Honeywell

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Linear Transport Degas, Pre-Clean, and PVD Processes for RDL Barrier/Seed Formation in Fan-Out Packaging
Keywords: RDL, PVD, Fan-Out
Linear transport sputter deposition systems are routinely used in industries as varied as architectural glass production, food processing, and silicon photovoltaic (PV) cell fabrication owing to the demonstrated productivity of such systems in High Volume Manufacturing (HVM). Crystalline silicon PV cell processes based on the Physical Vapor Deposition (PVD) of metal films share common ground with fan-out packaging processing, in that the metals being sputter deposited for silicon PV cells are typically some combination of Ti, TiW, Al, and Cu - the same materials that the Advanced Packaging industry uses for barrier/seed formation in Cu Redistribution Layers (RDL). The Process-of-Record (POR) configuration for RDL barrier and seed deposition today in fan-out packaging is typically a sputter deposition system built on a cluster tool architecture. In these PVD cluster tools, wafers are handled or handed-off many times as they make their way from the entrance loadlock to the exit. For fan-out packaging applications, reconstituted mold compound wafers will see at minimum a degas step, a pre-clean step, a Ti PVD step, and a Cu PVD step; the wafer will be touched by a transfer robot at least seven times, and the wafer will be touched by lift pins another six or more times as the wafers are raised or lowered in the various process modules. Each of these mechanical transfer operations has a fixed and dedicated time budget for the transfer, generally a function of the central robotic handler speed, and each of these mechanical transfer operations can also have a "lost opportunity" budget, as a robot occupied with a transfer from the Ti PVD module to the Cu PVD module has no opportunity to be doing anything else but that specific transfer. In contrast to cluster tools, wafers processed in linear transport systems are handled only a few times as the carrier-borne wafers make their way from the entrance loadlock, through the active process modules, and out to the exit. As a result, PVD cluster tool throughputs are on the order of 50-100 wafers per hour, while linear transport PVD systems in PV cell lines can have throughputs of 3000 wafers per hour, or more. We present here details about barrier/seed layer processes for fan-out RDL developed on a carrier-based linear transport Physical Vapor Deposition (PVD) system, including metal film uniformity results, sheet resistance results, and film adhesion results. For degas, we designed our system mindful that "Polymers lose their moisture content when they are exposed to dry environments at high temperatures," [1] and we equipped our degas module with a significant amount of vacuum pumping capacity, including Meissner coils for dedicated pumping of the water vapor evolving from epoxy mold compound substrates during degas. For pre-clean, we implemented a gridded ion beam source that produces a net electrical neutral impingement of well-controlled energetic Argon ions on the wafer or panel to be cleaned, thus avoiding Plasma process-Induced Damage (PID), which is believed to degrade device reliability. [2] For Ti and Cu PVD, we are using a Linear Scanning Magnet Array (LSMA) magnetron, which combines the basic simplicity of static magnetron geometries with a planar (back-and-forth linear) motion of the magnetic array, thus achieving much higher target utilizations than can be had with a completely static source. [3] The uniformity, sheet resistance, and adhesion results from our in-line linear transport system are comparable to current industry Processes-of-Record (POR), while the Cost of Ownership (COO) results of the in-line system are considerably more favorable than today's cluster tool POR for fan-out RDL, both for fan-out wafer level packaging (FOWLP) and also for fan-out panel level packaging (FOPLP).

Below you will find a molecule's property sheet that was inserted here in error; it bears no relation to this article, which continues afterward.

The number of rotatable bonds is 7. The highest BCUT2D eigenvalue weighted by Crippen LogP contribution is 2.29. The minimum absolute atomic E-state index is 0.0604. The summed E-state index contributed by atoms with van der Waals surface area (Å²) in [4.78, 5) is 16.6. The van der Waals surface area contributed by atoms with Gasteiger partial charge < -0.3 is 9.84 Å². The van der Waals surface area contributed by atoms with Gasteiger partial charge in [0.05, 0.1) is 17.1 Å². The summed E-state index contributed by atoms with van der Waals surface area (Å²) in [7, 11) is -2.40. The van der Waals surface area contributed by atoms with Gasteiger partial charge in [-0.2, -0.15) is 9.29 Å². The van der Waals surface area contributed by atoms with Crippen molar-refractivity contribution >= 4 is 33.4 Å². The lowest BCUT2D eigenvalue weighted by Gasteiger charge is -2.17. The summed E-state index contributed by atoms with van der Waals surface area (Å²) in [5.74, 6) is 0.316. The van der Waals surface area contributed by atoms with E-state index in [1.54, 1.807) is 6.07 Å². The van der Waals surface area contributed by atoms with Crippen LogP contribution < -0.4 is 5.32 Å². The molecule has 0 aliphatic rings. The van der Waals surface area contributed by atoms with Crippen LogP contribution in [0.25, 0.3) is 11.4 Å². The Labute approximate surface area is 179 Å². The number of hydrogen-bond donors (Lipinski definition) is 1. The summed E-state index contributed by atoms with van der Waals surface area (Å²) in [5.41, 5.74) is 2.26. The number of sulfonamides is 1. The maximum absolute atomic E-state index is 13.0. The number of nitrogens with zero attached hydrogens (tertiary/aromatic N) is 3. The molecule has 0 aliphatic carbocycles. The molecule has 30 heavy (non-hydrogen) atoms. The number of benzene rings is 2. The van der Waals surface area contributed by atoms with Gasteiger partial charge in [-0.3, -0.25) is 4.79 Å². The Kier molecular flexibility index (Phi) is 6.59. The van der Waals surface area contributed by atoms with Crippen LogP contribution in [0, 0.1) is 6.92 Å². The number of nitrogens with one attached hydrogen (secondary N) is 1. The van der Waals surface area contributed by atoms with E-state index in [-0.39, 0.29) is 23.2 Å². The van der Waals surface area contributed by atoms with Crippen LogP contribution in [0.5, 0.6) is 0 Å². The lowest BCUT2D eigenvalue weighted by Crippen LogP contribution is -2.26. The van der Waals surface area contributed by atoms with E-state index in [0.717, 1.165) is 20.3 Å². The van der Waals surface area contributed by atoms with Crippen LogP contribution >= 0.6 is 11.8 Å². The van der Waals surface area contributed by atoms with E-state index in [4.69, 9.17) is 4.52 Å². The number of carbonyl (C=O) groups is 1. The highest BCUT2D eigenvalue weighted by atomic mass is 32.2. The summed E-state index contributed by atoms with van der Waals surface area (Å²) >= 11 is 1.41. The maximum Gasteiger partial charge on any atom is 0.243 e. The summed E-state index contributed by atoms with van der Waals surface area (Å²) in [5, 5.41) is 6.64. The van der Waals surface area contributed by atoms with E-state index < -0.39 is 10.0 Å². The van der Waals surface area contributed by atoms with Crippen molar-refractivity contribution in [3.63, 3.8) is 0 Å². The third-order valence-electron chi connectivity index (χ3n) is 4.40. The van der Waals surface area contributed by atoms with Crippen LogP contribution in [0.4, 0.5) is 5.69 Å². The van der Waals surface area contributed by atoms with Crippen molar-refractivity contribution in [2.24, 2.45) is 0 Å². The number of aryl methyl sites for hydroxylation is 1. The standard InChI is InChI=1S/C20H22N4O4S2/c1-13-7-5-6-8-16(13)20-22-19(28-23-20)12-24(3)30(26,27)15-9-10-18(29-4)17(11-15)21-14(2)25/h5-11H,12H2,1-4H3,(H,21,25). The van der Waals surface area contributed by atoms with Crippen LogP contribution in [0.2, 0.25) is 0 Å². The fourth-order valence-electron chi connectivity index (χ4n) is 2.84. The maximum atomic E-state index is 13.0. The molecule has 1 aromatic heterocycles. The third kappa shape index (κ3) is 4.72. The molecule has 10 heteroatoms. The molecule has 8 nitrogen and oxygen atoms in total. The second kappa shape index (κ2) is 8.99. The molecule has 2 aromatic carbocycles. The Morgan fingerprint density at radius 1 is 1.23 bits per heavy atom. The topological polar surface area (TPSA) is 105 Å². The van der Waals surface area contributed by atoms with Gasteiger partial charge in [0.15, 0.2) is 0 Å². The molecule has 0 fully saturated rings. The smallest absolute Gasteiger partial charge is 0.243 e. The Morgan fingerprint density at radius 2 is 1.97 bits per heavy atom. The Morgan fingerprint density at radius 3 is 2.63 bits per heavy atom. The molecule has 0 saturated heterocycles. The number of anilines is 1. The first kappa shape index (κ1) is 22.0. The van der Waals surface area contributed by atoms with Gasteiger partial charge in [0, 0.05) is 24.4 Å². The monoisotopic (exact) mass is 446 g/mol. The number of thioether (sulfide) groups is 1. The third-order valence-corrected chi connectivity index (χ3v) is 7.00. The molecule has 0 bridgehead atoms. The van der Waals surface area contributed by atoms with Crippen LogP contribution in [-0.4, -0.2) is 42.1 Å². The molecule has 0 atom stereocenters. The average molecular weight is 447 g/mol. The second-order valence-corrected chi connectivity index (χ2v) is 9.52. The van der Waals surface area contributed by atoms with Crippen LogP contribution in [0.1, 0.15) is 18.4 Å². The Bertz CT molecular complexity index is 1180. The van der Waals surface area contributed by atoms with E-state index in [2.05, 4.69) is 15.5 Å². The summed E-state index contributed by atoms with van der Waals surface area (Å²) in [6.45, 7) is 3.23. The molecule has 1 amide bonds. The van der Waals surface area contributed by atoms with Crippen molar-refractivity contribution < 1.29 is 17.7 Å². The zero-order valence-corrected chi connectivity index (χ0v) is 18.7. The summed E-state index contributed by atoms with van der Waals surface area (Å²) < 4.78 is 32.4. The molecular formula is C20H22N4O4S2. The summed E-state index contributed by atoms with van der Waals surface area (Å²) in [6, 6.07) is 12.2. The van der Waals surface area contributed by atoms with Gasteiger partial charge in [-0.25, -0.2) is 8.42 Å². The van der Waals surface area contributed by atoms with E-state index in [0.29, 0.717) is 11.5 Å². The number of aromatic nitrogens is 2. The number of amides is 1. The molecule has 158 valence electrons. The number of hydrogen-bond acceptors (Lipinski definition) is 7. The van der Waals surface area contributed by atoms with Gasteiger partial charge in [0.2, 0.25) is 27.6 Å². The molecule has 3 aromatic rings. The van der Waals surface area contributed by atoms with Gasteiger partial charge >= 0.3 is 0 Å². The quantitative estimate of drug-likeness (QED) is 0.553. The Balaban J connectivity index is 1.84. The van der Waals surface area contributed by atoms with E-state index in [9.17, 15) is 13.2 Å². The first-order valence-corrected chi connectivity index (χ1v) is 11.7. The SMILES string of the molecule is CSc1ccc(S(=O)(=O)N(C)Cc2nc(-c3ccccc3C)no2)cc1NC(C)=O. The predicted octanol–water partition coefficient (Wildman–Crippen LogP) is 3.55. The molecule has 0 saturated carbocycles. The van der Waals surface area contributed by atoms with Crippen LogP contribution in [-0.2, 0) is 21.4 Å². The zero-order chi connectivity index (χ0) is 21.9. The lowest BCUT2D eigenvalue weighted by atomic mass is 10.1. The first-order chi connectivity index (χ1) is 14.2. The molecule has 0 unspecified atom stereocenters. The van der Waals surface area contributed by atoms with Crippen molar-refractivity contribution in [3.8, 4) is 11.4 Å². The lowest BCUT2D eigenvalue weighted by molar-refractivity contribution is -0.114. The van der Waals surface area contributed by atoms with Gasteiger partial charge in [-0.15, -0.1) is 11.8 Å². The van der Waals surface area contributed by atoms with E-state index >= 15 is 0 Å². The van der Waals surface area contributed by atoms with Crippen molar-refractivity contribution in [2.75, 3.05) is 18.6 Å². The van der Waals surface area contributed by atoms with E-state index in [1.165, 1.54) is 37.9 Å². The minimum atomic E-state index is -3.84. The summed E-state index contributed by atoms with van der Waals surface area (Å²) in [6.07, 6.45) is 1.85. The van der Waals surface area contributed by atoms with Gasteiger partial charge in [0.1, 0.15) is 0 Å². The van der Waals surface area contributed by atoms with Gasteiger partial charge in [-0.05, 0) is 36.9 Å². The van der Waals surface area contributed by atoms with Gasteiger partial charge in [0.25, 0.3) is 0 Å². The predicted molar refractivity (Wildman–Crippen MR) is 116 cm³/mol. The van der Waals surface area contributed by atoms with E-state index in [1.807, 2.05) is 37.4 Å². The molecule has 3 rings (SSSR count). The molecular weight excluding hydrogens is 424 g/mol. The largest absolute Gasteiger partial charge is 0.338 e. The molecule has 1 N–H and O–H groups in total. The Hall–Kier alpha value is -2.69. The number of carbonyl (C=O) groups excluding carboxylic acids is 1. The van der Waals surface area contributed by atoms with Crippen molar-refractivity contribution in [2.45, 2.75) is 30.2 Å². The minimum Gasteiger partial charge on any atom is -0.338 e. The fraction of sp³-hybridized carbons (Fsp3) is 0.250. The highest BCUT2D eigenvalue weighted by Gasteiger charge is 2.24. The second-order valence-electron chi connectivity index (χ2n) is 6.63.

Paul Werbaneth, Global Product Marketing Director
Intevac, Inc.
Santa Clara, CA
USA


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